The bodies of civilians lie on a street in Bucha, northwest of Kyiv, on April 2 after Russian forces retreated.
PRAGUE -- Russia will be held accountable for war crimes and violations of international law allegedly committed by its forces in Ukraine, a European Union official vowed, amid mounting Ukrainian and international efforts to gather evidence for future criminal investigations.
In an interview with RFE/RL at its headquarters in Prague, Eamon Gilmore, the EU special representative for human rights, also suggested that Russian President Vladimir Putin might be put on trial one day, not unlike what happened with Serbian President Slobodan Milosevic after the bloody and violent breakup of Yugoslavia.
“Milosevic never thought he would face a court or face a tribunal in The Hague when he was committing war crimes," Gilmore said in the interview, conducted on May 10.
"People who are responsible can be held to account no matter how long it takes," he said.
Ukrainian and international investigators have been rushing to interview witnesses, documents alleged crimes, and gather evidence of alleged Russian crimes for use in any future criminal proceedings.
In the wake of the withdrawal of Russian troops from districts north of Kyiv last month, officials have been looking at whether civilians were summarily killed or executed, as well as a growing body of evidence pointing to possible rape and sexual violence. Human Rights Watch, among other groups, has accused Russian troops of committing a "litany of apparent war crimes" in the town of Bucha, north of Kyiv, in early March, before withdrawing as the Kremlin redeployed units to concentrate its attack on southern and eastern Ukraine.
Subscribe To RFE/RL's Watchdog Report
RFE/RL's Watchdog report is a curated digest of human rights, media freedom, and democracy developments from our vast broadcast region. It arrives in your in-box every Thursday. Subscribe here .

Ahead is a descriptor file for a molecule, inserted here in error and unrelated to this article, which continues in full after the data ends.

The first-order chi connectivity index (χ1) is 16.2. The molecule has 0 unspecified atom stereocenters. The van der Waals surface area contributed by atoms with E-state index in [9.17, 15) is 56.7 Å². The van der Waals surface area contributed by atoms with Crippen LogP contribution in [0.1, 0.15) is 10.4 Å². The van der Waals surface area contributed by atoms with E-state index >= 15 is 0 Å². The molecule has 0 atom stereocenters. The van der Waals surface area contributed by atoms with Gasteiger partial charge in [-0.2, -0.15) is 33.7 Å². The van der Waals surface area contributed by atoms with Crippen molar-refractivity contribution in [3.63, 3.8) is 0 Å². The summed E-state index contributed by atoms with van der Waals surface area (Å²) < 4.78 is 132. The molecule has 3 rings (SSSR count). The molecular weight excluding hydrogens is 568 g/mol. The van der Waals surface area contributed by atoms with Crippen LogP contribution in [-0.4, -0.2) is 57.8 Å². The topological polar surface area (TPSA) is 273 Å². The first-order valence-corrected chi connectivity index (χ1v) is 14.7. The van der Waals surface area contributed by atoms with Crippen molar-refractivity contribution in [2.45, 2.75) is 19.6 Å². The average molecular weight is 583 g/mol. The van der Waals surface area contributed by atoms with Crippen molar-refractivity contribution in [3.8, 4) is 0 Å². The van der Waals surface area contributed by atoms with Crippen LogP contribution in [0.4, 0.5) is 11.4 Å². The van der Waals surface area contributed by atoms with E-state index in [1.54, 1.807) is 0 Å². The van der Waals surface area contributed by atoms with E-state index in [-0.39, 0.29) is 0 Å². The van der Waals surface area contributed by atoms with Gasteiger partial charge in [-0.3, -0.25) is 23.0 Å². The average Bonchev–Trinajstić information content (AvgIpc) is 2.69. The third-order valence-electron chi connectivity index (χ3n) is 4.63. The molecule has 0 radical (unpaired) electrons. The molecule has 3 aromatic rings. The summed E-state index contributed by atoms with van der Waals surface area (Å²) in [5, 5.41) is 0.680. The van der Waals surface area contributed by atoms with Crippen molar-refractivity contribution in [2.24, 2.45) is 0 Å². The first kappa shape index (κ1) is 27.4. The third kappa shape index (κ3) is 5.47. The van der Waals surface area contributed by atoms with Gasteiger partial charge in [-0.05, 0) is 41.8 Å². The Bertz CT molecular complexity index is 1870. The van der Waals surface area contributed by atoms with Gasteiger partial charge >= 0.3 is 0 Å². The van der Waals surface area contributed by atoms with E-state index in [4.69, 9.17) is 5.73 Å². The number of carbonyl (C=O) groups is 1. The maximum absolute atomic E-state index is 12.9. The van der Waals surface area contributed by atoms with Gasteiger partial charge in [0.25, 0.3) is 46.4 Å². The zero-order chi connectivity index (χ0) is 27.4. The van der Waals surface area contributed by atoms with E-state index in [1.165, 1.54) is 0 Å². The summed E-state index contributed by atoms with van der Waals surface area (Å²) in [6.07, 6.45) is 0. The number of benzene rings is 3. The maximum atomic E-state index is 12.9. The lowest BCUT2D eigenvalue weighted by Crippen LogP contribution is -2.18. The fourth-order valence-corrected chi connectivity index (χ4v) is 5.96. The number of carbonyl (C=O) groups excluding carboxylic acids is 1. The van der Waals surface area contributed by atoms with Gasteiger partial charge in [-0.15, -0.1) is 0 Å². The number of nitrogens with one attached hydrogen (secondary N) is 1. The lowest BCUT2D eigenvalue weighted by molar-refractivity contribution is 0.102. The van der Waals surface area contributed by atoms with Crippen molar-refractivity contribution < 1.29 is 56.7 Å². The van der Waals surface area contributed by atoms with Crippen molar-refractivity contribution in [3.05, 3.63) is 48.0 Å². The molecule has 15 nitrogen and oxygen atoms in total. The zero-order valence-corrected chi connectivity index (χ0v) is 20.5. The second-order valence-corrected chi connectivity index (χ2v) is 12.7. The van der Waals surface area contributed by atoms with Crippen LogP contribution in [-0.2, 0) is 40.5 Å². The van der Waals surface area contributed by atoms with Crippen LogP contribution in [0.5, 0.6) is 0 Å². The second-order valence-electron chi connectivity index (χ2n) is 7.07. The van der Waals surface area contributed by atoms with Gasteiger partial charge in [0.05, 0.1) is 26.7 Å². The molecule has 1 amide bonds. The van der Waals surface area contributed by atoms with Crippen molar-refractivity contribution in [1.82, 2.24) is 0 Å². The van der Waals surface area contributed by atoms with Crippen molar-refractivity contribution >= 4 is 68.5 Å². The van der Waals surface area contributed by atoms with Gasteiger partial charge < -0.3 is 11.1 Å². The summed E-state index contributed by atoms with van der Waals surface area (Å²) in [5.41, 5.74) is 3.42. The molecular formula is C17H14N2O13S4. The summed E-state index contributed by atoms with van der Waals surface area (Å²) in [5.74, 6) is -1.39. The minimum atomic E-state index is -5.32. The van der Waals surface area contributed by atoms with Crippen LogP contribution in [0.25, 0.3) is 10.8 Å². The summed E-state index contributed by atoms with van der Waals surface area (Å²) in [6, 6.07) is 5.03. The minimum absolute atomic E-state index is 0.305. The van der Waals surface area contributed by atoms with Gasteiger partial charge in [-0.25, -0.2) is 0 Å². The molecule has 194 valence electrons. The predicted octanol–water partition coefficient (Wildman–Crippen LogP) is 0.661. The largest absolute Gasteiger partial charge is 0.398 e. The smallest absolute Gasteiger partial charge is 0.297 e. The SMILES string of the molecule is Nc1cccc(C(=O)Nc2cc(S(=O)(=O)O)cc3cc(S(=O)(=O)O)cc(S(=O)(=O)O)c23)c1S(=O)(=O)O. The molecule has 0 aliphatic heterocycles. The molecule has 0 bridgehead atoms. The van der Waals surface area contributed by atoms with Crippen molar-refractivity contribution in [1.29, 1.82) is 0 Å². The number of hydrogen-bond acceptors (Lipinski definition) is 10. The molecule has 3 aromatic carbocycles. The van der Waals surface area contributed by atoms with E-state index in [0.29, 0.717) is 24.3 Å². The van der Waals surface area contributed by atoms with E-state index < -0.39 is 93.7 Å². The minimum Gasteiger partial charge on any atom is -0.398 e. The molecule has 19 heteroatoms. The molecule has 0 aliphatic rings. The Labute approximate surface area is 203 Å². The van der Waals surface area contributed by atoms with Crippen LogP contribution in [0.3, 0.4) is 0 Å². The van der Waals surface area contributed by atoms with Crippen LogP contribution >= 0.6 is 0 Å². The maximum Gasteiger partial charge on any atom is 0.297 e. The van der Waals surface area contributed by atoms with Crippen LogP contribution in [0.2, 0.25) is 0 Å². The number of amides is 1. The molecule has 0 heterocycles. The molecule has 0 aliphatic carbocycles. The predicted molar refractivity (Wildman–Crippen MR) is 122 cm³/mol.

"Bombing a hospital is a war crime. Bombing a school is a war crime. Bombing a children's nursery is a war crime. Targeting civilians. Those are war crimes," Gilmore said.
"There are investigations that are under way, in particular the investigation by the International Criminal Court. And there has to be accountability for what is happening these days in Ukraine, and what has been happening since February 24." Despite the rush for gathering evidence in Ukraine, investigators face an uphill battle in holding any Russian commanders, or political leaders, to account, or hauling them before an international tribunal. Russia is not a member of The Hague-based International Criminal Court nor a member of the European Union. It was kicked out of the Council of Europe days after invading Ukraine; prior to that, Moscow routinely ignored rulings of the European Court of Human Rights and even passed constitutional amendments that effectively forbid compliance with the court. Russia's veto power on the UN Security Council means any United Nations-led effort will likely be blocked. Four days after Russia invaded, the chief prosecutor of The Hague court, known as the ICC, announced the opening of a war crime probe in Ukraine, dating back to 2014 when war in the eastern Donbas region first broke out and regular Russian forces participated in at least two major battles there.
Kremlin spokesman Dmitry Peskov responded, saying, "We categorically reject this."
Under the treaty rules of the ICC, Ukraine, which is a member of the court, can ask the court to take jurisdiction over any potential war crimes probe.
Still, Gilmore argued that time was no obstacle for bringing a criminal case, and he said modern technologies such as satellite imagery made it easier to document evidence. "So the idea that people who are either directly committing these crimes, or those who are responsible for giving the order and politically responsible for the war that is giving rise to them…all of that will eventually be investigated," he said.
Under the UN-created International Criminal Tribunal for the former Yugoslavia, Milosevic became the first sitting head of state to be prosecuted for war crimes -- in his case, committed during the wars in the former Yugoslavia. He died in The Hague in 2006 before the court could render a verdict.
Asked about reports of Ukrainian troops committing possible war crimes, Gilmore suggested those would also be investigated, but he also downplayed the reports.
"Russia is the aggressor in Ukraine, let's never forget that. Ukraine didn't invade Russia. Russia invaded Ukraine. So I think we have to put that into perspective and avoid falling into the trap of alternative or parallel narratives being created," he said.